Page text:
Identitarian Movement, Linked to Christchurch Mosque Shooter, Classified as Extremist Right-wing Group by German Intelligence Agency

Germany's domestic intelligence service has classified the Identitarian Movement as an extremist right-wing group, putting its members under much closer scrutiny.

The Identitarian Movement, which is pan-European but has 600 members in Germany alone, is a group that defends what it characterizes as Europe's "white identity and culture" from supposed attack by liberalism, immigration, and Islam.

Its supporters subscribe to the "great replacement" conspiracy theory, founded by French philosopher Renaud Camus, that a global elite is attempting to replace the white race with others via mass immigration across the western world.

In a release, the Federal Office for the Protection of the Constitution (BfV) said its observations show the Identitarian Movement has "exceeded the suspicion stage" and is now considered "a verified extreme right movement against the liberal democratic constitution."

That new classification unlocks a suite of surveillance powers over the group for the BfV. The agency said it came to its decision based on the extreme-right backgrounds of some of those involved with the Identitarian Movement and its anti-asylum agitation.

The BfV said the Identitarian Movement's positions were not compatible with the law and that it ultimately aims to push people of non-European origin out of democratic participation in a way that violates their human dignity.

BfV President Thomas Haldenwang said in a statement that his agency will not "stand idly" amid the threat of what he described as a "xenophobic ideology [that is] hostile to democracy."

Haldenwang also said that the BfV is an "early warning system" that must not only focus on violent extremists, but also the "verbal fire-raisers" who "question human equality and dignity, talk about alienation by foreign infiltration, boost their own identity to devalue others, and stoke hostility towards perceived enemies."

Simon Murdoch, a researcher at the anti-extremism group HOPE not Hate, told Newsweek it welcomed the BfV's decision, which he called a "vital step" in preventing violence.

"This is a movement which—across Europe and increasingly elsewhere—propagates an ideology which is inherently dangerous and, properly understood, is extremist in its intolerance," Murdoch said.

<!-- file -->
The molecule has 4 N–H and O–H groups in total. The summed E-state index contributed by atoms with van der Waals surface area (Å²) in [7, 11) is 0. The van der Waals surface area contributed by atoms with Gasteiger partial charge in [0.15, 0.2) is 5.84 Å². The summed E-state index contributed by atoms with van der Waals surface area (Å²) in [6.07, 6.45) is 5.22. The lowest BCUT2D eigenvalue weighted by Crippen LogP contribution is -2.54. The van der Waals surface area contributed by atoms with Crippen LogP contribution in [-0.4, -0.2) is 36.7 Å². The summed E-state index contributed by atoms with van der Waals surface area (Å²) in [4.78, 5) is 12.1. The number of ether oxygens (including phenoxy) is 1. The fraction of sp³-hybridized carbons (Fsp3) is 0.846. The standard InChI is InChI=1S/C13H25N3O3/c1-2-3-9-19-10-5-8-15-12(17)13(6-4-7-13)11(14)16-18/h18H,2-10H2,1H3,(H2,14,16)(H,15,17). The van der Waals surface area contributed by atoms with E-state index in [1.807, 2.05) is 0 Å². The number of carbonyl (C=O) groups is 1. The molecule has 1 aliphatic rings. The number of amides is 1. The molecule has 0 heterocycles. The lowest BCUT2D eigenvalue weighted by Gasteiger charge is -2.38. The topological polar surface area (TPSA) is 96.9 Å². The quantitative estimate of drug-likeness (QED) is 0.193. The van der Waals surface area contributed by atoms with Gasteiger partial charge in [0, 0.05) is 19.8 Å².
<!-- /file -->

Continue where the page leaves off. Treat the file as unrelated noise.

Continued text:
"Its followers espouse the view that non-white, and especially Muslim, immigrants pose an intrinsic threat to white, non-Muslim Europeans. They preach racial separatism, repatriation, and the lowering of living standards for these peoples across Europe."

The Identitarian Movement is perhaps best-known for its youth wing, Generation Identity, which in one notorious incident chartered its own vessel in the Mediterranean Sea to disrupt NGO boats attempting to rescue migrants and refugees from the water. Its efforts failed.

Generation Identity also ran its own military-style training camps in France hosted by racist anti-Islam and anti-immigrant groups.

In the aftermath of the Christchurch mosque shootings in New Zealand, it emerged that suspect Brenton Tarrant had communicated with Martin Sellner, leader of the Identitarian Movement in Austria, and donated money to his group.

There was talk between the two men of meeting in Austria, though it is not clear if they ever did, and Sellner denies a meeting took place. France24 reported that Sellner, who also denied knowledge of Tarrant's plans, deleted his emails to Tarrant shortly before Vienna police raided his home.

Tarrant, who live-streamed his massacre, which left 50 people dead and dozens more injured, on Facebook, is currently on trial in New Zealand. He wrote a manifesto, released amid the shooting, which referred to the great replacement theory.

"Generation Identity (GI) is the most active identitarian group in Europe calling for supposedly non-violent means of achieving these ends. Yet they also tell their supporters that time is running out and that they are being 'replaced,'" HOPE not Hate's Murdoch told Newsweek.

"Whilst the likes of GI can't control how others will respond to this alarmist rhetoric, if some supporters choose violence—as we have seen with the massacre in Christchurch—the non-violence of identitarian ideologues is beside the point: We must stop them spreading their propaganda to prevent similar responses.

"For this reason, classifying GI and other identitarian groups, such as the American Identity Movement and ID Canada, as extreme right-wing groups is a vital step to countering their hatred and in preventing further violence inspired by their ideology."

Germany Identitarian Movement Generation Identity
A man wearing a hat in the colors of the German flag attends a gathering hosted by the Identitarian Movement on August 25, 2018 in Dresden, Germany. Sean Gallup/Getty Images

This article was updated with comments by Simon Murdoch.